Opinion

Indigenous Justice in Times of Climate Crisis

The 2019/2020 fires that tore down Australia’s east coast took with them sites of incalculable importance to Indigenous communities. Here, Christine Winter and Jakelin Troy ask when the government, and the public, will choose to recognise the significance of this loss.

Ngarigu Snowy Mountains, smoky during last year's bushfires. Image by Kate Trifo via Unsplash.

It’s difficult, in light of the series of unravelling events, to remember how recent the devastation of the 2019/20 bushfire season really is: that only this year, stretches of Australia’s east coast were burning or smothered in smoke that travelled half the radius of the earth. If we don’t critically reflect, we’ll miss the opportunity to fully understand the scope of impacts that were overlooked, or ignored, at the time. What didn’t we see, and who wasn’t heard when the country finally took stock of the damage and loss? And looking ahead, what do we need to learn as we edge into another long Australian summer.

The loss of human and non-human life and damage to ecosystems caused by the bushfires has been extensive documented; the scale of loss calculated in terms of property damage, hectares of scorched landscape and an ever increasing running total of the number of animals killed. However, less attention has been paid to the specific or unique forms of damage experienced by Aboriginal and Torres Strait Islander Peoples. Within the lost and damaged landscapes were centuries old records of Aboriginal life, culture, spirituality, language and knowledge. The sheer expanse of the ecological damage has destroyed physical heritage – scar trees, birthing trees, markers etc. as well as eradicating significant species thus severing human-totem relationships.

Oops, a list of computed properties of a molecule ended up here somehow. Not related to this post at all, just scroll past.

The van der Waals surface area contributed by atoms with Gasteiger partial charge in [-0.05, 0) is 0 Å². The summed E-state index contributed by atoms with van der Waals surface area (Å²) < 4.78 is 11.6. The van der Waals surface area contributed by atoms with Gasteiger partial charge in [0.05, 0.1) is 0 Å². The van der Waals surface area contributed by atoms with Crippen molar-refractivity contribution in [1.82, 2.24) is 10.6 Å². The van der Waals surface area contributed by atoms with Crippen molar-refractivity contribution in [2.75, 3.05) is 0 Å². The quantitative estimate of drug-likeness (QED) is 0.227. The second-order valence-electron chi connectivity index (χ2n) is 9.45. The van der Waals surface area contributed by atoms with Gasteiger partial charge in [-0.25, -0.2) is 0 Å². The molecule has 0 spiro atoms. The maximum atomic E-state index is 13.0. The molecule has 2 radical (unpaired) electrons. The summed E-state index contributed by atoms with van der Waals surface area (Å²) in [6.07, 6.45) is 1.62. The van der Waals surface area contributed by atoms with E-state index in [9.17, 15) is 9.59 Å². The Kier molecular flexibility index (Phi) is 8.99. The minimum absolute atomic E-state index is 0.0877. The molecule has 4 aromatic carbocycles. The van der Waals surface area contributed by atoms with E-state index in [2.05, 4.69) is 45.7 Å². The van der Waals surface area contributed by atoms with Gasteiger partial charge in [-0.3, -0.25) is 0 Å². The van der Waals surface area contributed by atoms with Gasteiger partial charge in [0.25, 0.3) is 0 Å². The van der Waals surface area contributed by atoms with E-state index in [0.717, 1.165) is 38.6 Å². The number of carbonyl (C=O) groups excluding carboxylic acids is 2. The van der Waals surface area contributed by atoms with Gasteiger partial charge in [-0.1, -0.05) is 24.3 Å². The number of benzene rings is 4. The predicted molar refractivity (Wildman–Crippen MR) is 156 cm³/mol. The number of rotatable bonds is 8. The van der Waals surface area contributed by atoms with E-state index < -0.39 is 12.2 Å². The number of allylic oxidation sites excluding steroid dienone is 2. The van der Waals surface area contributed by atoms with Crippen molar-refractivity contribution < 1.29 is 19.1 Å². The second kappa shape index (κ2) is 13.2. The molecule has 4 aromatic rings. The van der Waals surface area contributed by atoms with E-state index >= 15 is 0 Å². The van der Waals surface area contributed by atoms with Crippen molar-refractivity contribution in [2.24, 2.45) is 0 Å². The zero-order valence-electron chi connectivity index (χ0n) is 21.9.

“Within the lost and damaged landscapes were centuries old records of Aboriginal life, culture, spirituality, language and knowledge.”

The pain of these losses is incalculable, and yet there has been little recognition of these impacts in the public sphere. But this loss, all these losses are not simply lamentable – they are a matter of justice. Climate justice, Indigenous justice, intergenerational justice, environmental justice, linguistic justice and multispecies justice. When the government, and the public, fail or choose not to recognise the significance of relationships between and amongst people, animals and country, and what that means in light of ever more frequent environmental catastrophes, this action must be recognised for what it is; the intentional reinforcing of ongoing settler colonial oppression.

“When the government, and the public, fail or choose not to recognise the significance of relationships between and amongst people, animals and country, and what that means in light of ever more frequent environmental catastrophes, this action must be recognised for what it is; the intentional reinforcing of ongoing settler colonial oppression.”

This alone is sufficient reason for us to re-examine how we understand and record loss in times of environmental destruction – however that is not the extent of this argument. Climatic change has been linked to two recent and extensive fire events in Ngarigu Country in the Snowy Mountains – in 2003 from which the landscape was thought to have largely ‘recovered’ (despite the ongoing precarity of endangered species) and the most recent fire season from which recovery may take centuries. That these events occurred close together is an indication of changed environmental conditions, and signals that new knowledge and interactions will need to be developed.

The fires are part of a combination of climate change induced events, including drought, that work together in destroying the environment. Snowgums, an icon of the Australian Alps are also under severe threat due to climate change. An endemic wood boring beetle is killing the trees by ringbarking. Snowgums rely on high moisture content to protect themselves from insect invaders but over the decade since the 2003 fires they have become increasingly drought and fire distressed. They have been made extremely vulnerable to insect attack as a direct result of climate change and its catastrophic weather events. Scientists at the Fenner School, ANU are running a ‘citizen science’ project ‘Snowgum Dieback’ to collect information about affected trees to demonstrate the connection between the beetle’s impact on snowgums to climate change.